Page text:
Native American Writer and Film Producers Featured at Cherokee Nation National Event
Native American Film Makers and Writer participate in the Cherokee Nation's 58 Annual Celebration At Labor Day Festivities in Tahlequah OK. They will spotlight the important issues of Native American Healthcare and Child Welfare.
August 19, 2010 (Newswire.com) - Writer, C.C. Crittenden and award-winning Native American Film Producers, Chip Richie and Steven Heape, are featured Labor Day in Tahlequah OK, at The Cherokee Nation's Annual Holiday celebration. An important new film release on Native American healthcare issues, "American Indian Healthcare: Don't Get Sick after June," will be discussed by the films' Producers. This is an issue Crittenden, a cancer survivor, and they are passionate about.
As a young child, Crittenden used survival techniques to stay alive. In her memoir, The Cherokee Advantage: One Woman's 20th Century Trail of Tears, C.C. Crittenden describes a mystical character she dubbed Shadow Girl, who helped her mentally deal with the brutality and pain in her early life. It was a survival technique that worked for her.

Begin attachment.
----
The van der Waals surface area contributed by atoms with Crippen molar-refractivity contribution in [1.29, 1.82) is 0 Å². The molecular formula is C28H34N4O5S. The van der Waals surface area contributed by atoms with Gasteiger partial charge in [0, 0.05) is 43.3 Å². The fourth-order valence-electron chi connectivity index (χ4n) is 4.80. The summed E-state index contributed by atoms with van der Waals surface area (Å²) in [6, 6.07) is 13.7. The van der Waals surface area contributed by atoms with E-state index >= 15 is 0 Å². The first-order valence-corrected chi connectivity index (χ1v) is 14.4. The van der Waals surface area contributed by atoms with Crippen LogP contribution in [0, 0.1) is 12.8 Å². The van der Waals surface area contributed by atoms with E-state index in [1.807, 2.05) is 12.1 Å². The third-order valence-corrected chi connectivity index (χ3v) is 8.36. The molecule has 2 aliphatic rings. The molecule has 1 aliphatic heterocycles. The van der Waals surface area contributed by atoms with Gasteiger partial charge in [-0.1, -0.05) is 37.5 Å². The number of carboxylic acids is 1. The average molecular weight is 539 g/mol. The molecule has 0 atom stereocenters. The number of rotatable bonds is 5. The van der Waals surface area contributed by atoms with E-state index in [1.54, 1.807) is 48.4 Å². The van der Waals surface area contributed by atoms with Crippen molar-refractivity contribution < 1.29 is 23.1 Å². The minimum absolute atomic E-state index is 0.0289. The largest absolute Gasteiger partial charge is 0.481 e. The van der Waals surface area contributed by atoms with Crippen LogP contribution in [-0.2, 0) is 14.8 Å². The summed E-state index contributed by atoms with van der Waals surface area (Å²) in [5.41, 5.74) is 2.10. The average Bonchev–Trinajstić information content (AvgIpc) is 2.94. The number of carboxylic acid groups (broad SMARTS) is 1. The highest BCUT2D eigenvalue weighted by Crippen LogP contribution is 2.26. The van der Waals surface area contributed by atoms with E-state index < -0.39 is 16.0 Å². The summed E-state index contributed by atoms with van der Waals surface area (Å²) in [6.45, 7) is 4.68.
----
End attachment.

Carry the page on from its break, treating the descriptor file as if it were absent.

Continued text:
Is it possible Native Americans have these coping mechanisms more finely honed in their DNA than the rest of us? By the way, Crittenden was never molested or harmed by anyone of Native American descent.
In reading the life story of this amazing woman, one learns how to cope with situations that pale by comparison to the vile and indecent criminal acts committed against this writer in her life. Crittenden's story helps us put into perspective our perceived trials and tribulations. She is an amazing tributel to the indomitable human spirit. Not only did little C.C. Crittenden survive - she is now thriving, as a fulfilled, happily married woman, who is passing on her message of survival and hope to others. She says we can all learn from some of the coping skills used by her Cherokee forefathers, who endured the tragic Trail of Tears.
Labor Day weekend Crittenden participates in the Women's Shawl Dance, performed in the sacred circle at the Cherokee Nation's 58th Annual Celebration.
(member American Indian Chamber of Commerce of TX)